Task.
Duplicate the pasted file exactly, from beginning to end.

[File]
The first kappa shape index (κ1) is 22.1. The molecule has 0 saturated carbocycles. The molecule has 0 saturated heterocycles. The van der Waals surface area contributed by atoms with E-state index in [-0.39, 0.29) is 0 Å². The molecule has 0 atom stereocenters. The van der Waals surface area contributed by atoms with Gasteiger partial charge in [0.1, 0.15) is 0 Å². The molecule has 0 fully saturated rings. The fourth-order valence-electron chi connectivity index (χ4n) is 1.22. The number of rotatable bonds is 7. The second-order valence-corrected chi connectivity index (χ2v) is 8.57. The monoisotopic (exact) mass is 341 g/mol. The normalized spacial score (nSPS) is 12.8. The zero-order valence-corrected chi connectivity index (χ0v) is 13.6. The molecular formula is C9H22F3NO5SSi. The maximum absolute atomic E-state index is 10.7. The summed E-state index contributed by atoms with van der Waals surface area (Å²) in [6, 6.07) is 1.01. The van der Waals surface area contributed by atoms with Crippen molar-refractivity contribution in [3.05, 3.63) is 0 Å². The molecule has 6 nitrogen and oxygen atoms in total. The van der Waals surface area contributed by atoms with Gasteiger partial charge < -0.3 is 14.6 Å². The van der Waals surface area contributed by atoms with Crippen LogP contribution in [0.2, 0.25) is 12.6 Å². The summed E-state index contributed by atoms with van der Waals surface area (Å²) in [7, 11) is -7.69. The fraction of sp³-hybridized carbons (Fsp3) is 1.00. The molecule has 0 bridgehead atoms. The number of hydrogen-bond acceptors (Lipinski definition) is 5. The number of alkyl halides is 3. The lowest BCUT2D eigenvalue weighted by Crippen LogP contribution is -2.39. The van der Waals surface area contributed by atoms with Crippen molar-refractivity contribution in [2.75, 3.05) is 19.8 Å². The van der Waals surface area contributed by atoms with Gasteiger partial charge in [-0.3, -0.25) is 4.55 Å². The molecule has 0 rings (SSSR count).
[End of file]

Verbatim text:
The first kappa shape index (κ1) is 22.1. The molecule has 0 saturated carbocycles. The molecule has 0 saturated heterocycles. The van der Waals surface area contributed by atoms with E-state index in [-0.39, 0.29) is 0 Å². The molecule has 0 atom stereocenters. The van der Waals surface area contributed by atoms with Gasteiger partial charge in [0.1, 0.15) is 0 Å². The molecule has 0 fully saturated rings. The fourth-order valence-electron chi connectivity index (χ4n) is 1.22. The number of rotatable bonds is 7. The second-order valence-corrected chi connectivity index (χ2v) is 8.57. The monoisotopic (exact) mass is 341 g/mol. The normalized spacial score (nSPS) is 12.8. The zero-order valence-corrected chi connectivity index (χ0v) is 13.6. The molecular formula is C9H22F3NO5SSi. The maximum absolute atomic E-state index is 10.7. The summed E-state index contributed by atoms with van der Waals surface area (Å²) in [6, 6.07) is 1.01. The van der Waals surface area contributed by atoms with Crippen molar-refractivity contribution in [3.05, 3.63) is 0 Å². The molecule has 6 nitrogen and oxygen atoms in total. The van der Waals surface area contributed by atoms with Gasteiger partial charge < -0.3 is 14.6 Å². The van der Waals surface area contributed by atoms with Crippen LogP contribution in [0.2, 0.25) is 12.6 Å². The summed E-state index contributed by atoms with van der Waals surface area (Å²) in [7, 11) is -7.69. The fraction of sp³-hybridized carbons (Fsp3) is 1.00. The molecule has 0 bridgehead atoms. The number of hydrogen-bond acceptors (Lipinski definition) is 5. The number of alkyl halides is 3. The lowest BCUT2D eigenvalue weighted by Crippen LogP contribution is -2.39. The van der Waals surface area contributed by atoms with Crippen molar-refractivity contribution in [2.75, 3.05) is 19.8 Å². The van der Waals surface area contributed by atoms with Gasteiger partial charge in [-0.3, -0.25) is 4.55 Å². The molecule has 0 rings (SSSR count).